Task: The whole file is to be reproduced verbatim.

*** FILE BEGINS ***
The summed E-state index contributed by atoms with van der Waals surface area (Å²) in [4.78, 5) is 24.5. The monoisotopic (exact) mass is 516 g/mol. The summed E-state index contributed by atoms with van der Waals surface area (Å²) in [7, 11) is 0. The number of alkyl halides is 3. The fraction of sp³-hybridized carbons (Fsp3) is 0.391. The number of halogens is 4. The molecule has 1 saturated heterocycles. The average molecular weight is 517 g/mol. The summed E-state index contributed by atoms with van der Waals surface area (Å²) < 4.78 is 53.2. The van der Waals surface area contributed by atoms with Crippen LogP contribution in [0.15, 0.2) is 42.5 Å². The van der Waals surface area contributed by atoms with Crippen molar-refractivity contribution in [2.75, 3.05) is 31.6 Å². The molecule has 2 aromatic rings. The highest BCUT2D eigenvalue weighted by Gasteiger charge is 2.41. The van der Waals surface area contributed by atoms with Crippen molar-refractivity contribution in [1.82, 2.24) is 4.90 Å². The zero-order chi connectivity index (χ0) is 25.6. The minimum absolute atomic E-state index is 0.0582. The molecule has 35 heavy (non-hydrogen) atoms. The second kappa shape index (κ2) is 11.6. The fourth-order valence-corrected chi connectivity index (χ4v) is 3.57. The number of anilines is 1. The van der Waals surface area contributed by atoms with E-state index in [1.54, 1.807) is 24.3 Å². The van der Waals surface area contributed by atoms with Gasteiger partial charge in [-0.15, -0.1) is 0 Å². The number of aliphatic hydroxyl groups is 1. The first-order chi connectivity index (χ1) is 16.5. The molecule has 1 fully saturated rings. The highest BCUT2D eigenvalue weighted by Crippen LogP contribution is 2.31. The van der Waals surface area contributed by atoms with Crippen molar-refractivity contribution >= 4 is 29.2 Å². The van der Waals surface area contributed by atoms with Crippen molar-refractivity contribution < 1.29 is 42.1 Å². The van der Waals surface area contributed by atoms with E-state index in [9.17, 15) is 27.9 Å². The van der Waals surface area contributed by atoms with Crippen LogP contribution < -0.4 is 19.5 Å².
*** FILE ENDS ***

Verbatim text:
The summed E-state index contributed by atoms with van der Waals surface area (Å²) in [4.78, 5) is 24.5. The monoisotopic (exact) mass is 516 g/mol. The summed E-state index contributed by atoms with van der Waals surface area (Å²) in [7, 11) is 0. The number of alkyl halides is 3. The fraction of sp³-hybridized carbons (Fsp3) is 0.391. The number of halogens is 4. The molecule has 1 saturated heterocycles. The average molecular weight is 517 g/mol. The summed E-state index contributed by atoms with van der Waals surface area (Å²) < 4.78 is 53.2. The van der Waals surface area contributed by atoms with Crippen LogP contribution in [0.15, 0.2) is 42.5 Å². The van der Waals surface area contributed by atoms with Crippen molar-refractivity contribution in [2.75, 3.05) is 31.6 Å². The molecule has 2 aromatic rings. The highest BCUT2D eigenvalue weighted by Gasteiger charge is 2.41. The van der Waals surface area contributed by atoms with Crippen molar-refractivity contribution in [1.82, 2.24) is 4.90 Å². The zero-order chi connectivity index (χ0) is 25.6. The minimum absolute atomic E-state index is 0.0582. The molecule has 35 heavy (non-hydrogen) atoms. The second kappa shape index (κ2) is 11.6. The fourth-order valence-corrected chi connectivity index (χ4v) is 3.57. The number of anilines is 1. The van der Waals surface area contributed by atoms with E-state index in [1.54, 1.807) is 24.3 Å². The van der Waals surface area contributed by atoms with Gasteiger partial charge in [-0.15, -0.1) is 0 Å². The number of aliphatic hydroxyl groups is 1. The first-order chi connectivity index (χ1) is 16.5. The molecule has 1 fully saturated rings. The highest BCUT2D eigenvalue weighted by Crippen LogP contribution is 2.31. The van der Waals surface area contributed by atoms with Crippen molar-refractivity contribution >= 4 is 29.2 Å². The van der Waals surface area contributed by atoms with Crippen molar-refractivity contribution < 1.29 is 42.1 Å². The van der Waals surface area contributed by atoms with E-state index in [9.17, 15) is 27.9 Å². The van der Waals surface area contributed by atoms with Crippen LogP contribution < -0.4 is 19.5 Å².